After a week where bleach companies had to advise the American public not to inject cleaning fluid into their veins, and a lawyer dressed as the Grim Reaper stalked the beaches of Florida, I feel that some normality in my life is needed, hence back to the blog (if one can call writing this ‘normal’, as I haven’t done so in two months, when life was very much so). You don’t need me to tell you that the Covid-19 pandemic has created challenges way beyond the Black Mirror-y conundrums of Trump telling the American public to take their Domestos internally and morbidly creative ways of enforcing lockdown. This is probably now the defining moment of our generation; and many are likening the turmoil created by this virus to fuckenings like World War Two, The Great Depression or the 1918 Flu Pandemic at worst, or at the least, a situation without recent parallel in its sheer magnitude of chaos. Thousands have died and millions more have had their lives upended by the associated economic turmoil. As I said, you don’t need me to state the obvious, but it doesn’t seem right to not say something. And now I have, let’s move on and save the misery for the news.
I am especially riled and unnerved by one aspect of lockdown, and that is the devastating impact it is having on the hospitality industry – my industry. As I write this, the UK appears to be ‘flattening the curve’ and looking forward to the day when business might reopen. I will view this day with trepidation. Restaurants, cafes and bars are in the business of serving up atmosphere as much as food and booze, and how will this be created in a cavernous room with a handful of tables, two metres apart? And more critically, what will be the impact on these businesses’ bottom line, where some eateries can be packed to the rafters and still struggle with paper-thin margins?
Mercifully, lots of hospitality outlets have adapted to the new normal. Some hotels are hosting the homeless, key workers or emergency services, bars are facilitating online cocktail classes and of course many restaurants and cafés are moving to temporary concepts such as delivery service, takeaway or even food market.
One such restaurant is our wonderful local Italian trattoria, Con Gusto. One bleak spring afternoon, as The European and I took our daily state-sanctioned exercise hour, lamenting the closure of Greggs, McDonald’s and our unbelievably delicious Indian takeaway ‘Lane Kitchen’, we happened to walk past the tiny pillbox-shaped building that houses Con Gusto and noticed that their door was invitingly ajar. Closer inspection revealed that it was offering a three-course set menu for takeaway, reasonably priced at fifteen quid per person. Thinking with our stomachs as always, we ordered straightaway.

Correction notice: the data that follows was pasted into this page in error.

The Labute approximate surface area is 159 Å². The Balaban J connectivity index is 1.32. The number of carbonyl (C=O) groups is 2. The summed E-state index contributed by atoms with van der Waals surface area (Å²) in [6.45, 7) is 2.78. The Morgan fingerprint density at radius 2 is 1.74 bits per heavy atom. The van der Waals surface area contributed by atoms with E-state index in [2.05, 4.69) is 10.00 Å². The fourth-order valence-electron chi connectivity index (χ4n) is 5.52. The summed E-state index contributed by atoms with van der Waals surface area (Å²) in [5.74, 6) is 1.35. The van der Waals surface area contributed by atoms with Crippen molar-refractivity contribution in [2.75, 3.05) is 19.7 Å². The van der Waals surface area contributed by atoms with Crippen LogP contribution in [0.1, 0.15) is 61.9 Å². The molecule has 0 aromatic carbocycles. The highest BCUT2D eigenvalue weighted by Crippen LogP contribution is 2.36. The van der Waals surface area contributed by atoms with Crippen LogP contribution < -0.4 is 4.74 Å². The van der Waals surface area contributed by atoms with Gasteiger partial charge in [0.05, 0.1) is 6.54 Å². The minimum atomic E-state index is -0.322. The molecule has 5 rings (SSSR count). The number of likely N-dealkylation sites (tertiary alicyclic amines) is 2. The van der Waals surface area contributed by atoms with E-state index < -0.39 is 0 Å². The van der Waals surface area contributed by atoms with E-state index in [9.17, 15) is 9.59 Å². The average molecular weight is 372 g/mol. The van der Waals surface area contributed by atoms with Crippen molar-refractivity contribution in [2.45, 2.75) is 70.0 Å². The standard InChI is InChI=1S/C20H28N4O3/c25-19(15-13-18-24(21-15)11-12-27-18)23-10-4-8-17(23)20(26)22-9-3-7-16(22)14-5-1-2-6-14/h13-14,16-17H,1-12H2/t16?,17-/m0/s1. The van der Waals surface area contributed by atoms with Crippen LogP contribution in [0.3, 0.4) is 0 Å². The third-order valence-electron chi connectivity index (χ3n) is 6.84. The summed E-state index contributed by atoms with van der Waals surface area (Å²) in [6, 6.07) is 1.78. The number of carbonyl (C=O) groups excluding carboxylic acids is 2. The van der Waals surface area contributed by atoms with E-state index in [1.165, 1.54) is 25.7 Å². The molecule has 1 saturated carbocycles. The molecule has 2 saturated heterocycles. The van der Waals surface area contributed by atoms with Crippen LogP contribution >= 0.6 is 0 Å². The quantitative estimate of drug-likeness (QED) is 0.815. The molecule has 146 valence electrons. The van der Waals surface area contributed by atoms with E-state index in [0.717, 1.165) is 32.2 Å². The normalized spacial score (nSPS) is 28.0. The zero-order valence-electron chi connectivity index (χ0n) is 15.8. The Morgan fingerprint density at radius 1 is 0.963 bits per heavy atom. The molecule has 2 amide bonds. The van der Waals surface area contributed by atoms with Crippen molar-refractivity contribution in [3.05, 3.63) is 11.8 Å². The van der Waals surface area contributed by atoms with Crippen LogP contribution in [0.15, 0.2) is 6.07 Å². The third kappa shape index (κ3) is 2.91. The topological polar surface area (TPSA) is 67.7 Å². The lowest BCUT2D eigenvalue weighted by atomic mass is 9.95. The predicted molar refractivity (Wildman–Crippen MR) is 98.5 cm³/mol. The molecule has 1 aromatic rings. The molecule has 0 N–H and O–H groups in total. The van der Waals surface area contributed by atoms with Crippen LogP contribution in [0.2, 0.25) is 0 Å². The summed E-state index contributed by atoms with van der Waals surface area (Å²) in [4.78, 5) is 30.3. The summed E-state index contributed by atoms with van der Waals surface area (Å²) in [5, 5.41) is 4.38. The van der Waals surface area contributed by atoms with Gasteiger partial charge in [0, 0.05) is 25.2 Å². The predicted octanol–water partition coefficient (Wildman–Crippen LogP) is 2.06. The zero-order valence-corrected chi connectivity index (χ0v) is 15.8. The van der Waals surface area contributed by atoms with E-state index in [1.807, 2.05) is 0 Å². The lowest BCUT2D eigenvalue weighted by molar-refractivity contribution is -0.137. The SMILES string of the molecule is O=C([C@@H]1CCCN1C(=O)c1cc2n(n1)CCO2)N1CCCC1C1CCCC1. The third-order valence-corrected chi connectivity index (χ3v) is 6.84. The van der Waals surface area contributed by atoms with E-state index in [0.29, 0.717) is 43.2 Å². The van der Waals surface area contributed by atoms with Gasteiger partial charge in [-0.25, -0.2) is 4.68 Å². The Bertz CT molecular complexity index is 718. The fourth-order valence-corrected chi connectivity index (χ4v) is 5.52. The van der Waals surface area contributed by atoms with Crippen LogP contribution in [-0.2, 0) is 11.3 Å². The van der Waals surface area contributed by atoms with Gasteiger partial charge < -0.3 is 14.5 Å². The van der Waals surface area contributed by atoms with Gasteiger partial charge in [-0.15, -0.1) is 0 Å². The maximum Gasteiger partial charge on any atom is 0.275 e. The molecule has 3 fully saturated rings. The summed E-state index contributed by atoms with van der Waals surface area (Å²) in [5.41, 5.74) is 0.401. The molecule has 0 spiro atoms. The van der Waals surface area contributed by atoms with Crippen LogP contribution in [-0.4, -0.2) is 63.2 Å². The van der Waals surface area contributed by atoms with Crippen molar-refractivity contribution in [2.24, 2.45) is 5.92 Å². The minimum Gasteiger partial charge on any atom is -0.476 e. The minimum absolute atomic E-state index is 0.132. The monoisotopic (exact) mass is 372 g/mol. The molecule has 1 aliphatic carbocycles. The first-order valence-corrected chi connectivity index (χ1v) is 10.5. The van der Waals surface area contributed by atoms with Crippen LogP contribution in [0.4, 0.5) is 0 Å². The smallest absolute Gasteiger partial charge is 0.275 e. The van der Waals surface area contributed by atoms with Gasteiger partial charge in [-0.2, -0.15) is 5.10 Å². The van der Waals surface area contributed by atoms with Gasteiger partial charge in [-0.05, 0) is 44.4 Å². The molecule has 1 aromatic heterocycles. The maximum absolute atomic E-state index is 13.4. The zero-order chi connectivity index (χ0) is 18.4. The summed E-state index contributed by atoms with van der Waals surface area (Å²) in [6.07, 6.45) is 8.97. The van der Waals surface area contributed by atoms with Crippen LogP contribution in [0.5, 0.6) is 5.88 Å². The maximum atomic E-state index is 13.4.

You can read my previous thoughts on Con Gusto here, and their Coronavirus offering (all prepared fresh and ready after a twenty-minute wait on the riverside) was just as wonderful. A little bit paired down in choice, and second time round (we made this a weekly thing at one point) the Caprese salad was a little sad, but I am really not going to split hairs about restaurant-quality food combined with the joys of cheap wine and sitting in front of Mad Men in
our my underwear. I especially enjoyed a beef ragu tagliatelle and their desserts (I could bathe myself in their panna cotta like a fat Cleopatra). Nevertheless, the real triumph here is seeing this little local business giving it everything it can to stay solvent – just one of many fantastic examples around the country.
Things are looking up every single day. The deaths – though still gut-wrenching to see those numbers come through every day on the daily government update – are creeping down, as is the mystical ‘R number. Greggs trialled a reopening then backtracked because they were overrun with people fighting over sausage rolls. Even Lane Kitchen miraculously opened again last weekend (well-overdue blog post coming up!) and even the guiltiest of pleasures that is McDonald’s might be making a return. Great news for my belly, great news for my blog, but even better tidings for the countless hospitality heroes that power these establishments, and with it, the soul of our nation.